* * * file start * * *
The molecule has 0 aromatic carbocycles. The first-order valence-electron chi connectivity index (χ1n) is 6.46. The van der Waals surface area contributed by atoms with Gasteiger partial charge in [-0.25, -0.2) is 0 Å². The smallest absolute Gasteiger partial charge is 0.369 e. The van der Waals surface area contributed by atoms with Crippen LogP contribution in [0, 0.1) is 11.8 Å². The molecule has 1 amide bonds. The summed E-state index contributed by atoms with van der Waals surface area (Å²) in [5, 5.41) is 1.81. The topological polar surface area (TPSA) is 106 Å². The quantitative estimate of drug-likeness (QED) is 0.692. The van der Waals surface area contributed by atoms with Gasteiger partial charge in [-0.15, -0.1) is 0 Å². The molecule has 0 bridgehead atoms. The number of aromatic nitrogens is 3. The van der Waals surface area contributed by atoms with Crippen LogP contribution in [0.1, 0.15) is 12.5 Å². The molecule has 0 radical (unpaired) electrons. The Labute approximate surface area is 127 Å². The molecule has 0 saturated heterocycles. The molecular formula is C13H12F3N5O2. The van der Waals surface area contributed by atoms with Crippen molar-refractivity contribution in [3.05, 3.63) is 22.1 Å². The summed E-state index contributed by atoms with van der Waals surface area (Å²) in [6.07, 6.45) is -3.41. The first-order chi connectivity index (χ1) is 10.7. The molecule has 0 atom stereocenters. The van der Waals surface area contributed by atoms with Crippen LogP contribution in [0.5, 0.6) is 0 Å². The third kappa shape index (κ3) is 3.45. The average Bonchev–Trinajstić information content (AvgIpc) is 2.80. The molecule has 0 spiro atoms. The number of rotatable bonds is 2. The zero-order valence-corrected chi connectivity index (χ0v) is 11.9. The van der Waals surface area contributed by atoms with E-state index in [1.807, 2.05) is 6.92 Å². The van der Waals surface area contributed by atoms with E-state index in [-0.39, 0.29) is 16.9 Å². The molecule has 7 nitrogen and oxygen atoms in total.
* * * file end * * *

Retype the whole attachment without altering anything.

The molecule has 0 aromatic carbocycles. The first-order valence-electron chi connectivity index (χ1n) is 6.46. The van der Waals surface area contributed by atoms with Gasteiger partial charge in [-0.25, -0.2) is 0 Å². The smallest absolute Gasteiger partial charge is 0.369 e. The van der Waals surface area contributed by atoms with Crippen LogP contribution in [0, 0.1) is 11.8 Å². The molecule has 1 amide bonds. The summed E-state index contributed by atoms with van der Waals surface area (Å²) in [5, 5.41) is 1.81. The topological polar surface area (TPSA) is 106 Å². The quantitative estimate of drug-likeness (QED) is 0.692. The van der Waals surface area contributed by atoms with Gasteiger partial charge in [-0.15, -0.1) is 0 Å². The molecule has 0 bridgehead atoms. The number of aromatic nitrogens is 3. The van der Waals surface area contributed by atoms with Crippen LogP contribution in [0.1, 0.15) is 12.5 Å². The molecule has 0 radical (unpaired) electrons. The Labute approximate surface area is 127 Å². The molecule has 0 saturated heterocycles. The molecular formula is C13H12F3N5O2. The van der Waals surface area contributed by atoms with Crippen molar-refractivity contribution in [3.05, 3.63) is 22.1 Å². The summed E-state index contributed by atoms with van der Waals surface area (Å²) in [6.07, 6.45) is -3.41. The first-order chi connectivity index (χ1) is 10.7. The molecule has 0 atom stereocenters. The van der Waals surface area contributed by atoms with Crippen LogP contribution in [0.5, 0.6) is 0 Å². The third kappa shape index (κ3) is 3.45. The average Bonchev–Trinajstić information content (AvgIpc) is 2.80. The molecule has 0 spiro atoms. The number of rotatable bonds is 2. The zero-order valence-corrected chi connectivity index (χ0v) is 11.9. The van der Waals surface area contributed by atoms with E-state index in [1.807, 2.05) is 6.92 Å². The van der Waals surface area contributed by atoms with E-state index in [-0.39, 0.29) is 16.9 Å². The molecule has 7 nitrogen and oxygen atoms in total.